Last week, the American Medical Association (AMA) made headlines when the organization announced that it was changing the designation of obesity from a 'disorder' to a 'disease.' While the two labels sound similar, they actually mean very different things to health care providers, insurance companies, and to members of the obese community.
In fact, the characterization of obesity as a 'disease,' immediately sparked backlash on social media. On Twitter, the hashtag #IamNotADisease was born with messages condemning the AMAs decision. Here's a sample of the messages:
Thanks to the AMA, I can now call into work sick. 'Sorry, I can't come in today, I'm fat.' #IAmNotADisease— Rachel (@Rackap) June 26, 2013
The ruling of fat as a disease is not about health but corporate profit and greed. It always has been. #iamnotadisease— Amanda Levitt (@FatBodyPolitics) June 19, 2013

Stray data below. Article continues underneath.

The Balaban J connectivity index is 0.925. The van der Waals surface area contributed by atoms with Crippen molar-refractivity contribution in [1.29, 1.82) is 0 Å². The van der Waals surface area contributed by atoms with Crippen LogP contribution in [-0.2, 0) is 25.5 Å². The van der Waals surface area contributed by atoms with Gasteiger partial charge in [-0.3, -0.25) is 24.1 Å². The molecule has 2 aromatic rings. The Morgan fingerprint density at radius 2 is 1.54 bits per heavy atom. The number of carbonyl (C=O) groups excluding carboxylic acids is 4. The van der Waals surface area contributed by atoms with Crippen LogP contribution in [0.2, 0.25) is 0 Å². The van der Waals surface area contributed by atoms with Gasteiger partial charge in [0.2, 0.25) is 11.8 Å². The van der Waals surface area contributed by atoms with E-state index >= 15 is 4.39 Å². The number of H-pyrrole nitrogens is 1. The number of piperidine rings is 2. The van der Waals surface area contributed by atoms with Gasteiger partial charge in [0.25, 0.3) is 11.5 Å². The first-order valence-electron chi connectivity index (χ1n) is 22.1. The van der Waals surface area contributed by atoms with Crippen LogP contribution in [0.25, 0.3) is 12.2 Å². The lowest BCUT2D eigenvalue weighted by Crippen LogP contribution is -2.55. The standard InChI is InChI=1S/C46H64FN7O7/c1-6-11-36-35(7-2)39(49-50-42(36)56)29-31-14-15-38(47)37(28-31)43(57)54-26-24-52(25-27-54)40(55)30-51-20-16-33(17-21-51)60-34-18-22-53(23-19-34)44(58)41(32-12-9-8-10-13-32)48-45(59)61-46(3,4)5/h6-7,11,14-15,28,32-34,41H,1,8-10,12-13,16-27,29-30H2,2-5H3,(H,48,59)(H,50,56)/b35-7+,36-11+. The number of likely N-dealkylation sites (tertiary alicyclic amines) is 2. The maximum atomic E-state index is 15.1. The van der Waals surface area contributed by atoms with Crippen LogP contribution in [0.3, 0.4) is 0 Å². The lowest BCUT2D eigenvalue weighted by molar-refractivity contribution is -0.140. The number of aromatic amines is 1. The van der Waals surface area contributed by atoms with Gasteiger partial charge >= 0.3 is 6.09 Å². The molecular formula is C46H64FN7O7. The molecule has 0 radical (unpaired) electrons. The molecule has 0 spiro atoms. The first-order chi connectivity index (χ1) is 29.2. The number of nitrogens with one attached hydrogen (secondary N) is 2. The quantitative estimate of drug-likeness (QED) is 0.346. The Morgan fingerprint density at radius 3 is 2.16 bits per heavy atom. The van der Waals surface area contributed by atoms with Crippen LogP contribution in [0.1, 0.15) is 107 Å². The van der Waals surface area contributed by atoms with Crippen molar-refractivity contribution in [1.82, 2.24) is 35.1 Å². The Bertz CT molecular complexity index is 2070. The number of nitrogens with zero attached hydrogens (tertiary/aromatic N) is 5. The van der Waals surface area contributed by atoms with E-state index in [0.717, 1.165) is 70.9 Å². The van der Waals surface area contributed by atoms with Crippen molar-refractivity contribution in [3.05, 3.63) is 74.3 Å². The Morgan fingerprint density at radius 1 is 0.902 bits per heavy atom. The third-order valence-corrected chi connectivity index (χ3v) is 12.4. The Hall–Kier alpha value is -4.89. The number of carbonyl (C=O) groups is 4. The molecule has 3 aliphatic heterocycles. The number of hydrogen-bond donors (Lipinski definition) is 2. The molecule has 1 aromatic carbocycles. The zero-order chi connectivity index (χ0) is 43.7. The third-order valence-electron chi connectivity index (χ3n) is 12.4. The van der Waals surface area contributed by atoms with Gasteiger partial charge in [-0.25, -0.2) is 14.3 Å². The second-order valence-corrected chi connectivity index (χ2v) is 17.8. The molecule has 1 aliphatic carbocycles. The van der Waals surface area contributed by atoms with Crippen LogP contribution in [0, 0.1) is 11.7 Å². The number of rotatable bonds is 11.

I am strong, I exercise every day and love being active, and I am obese. My body isn't perfect but I'm thankful for it, and #IAmNotADisease.— Kiri Moth (@kirimoth) June 19, 2013
Wann recently started a petition on Change.org asking the AMA to stop defining obesity as a disease. She writes:
Using weight to define health is inaccurate, unscientific prejudice. It directly fuels discrimination in the workplace, from insurers, in medical care, and in social interactions. The war on so-called "obesity" [sic] is a war on fat people. Doctors already exhibit dangerous levels of weight bias. Fat people deserve care, not condemnation. Correlation≠causation. Behavior≠BMI. Weight≠health. Hate is not good for public health.
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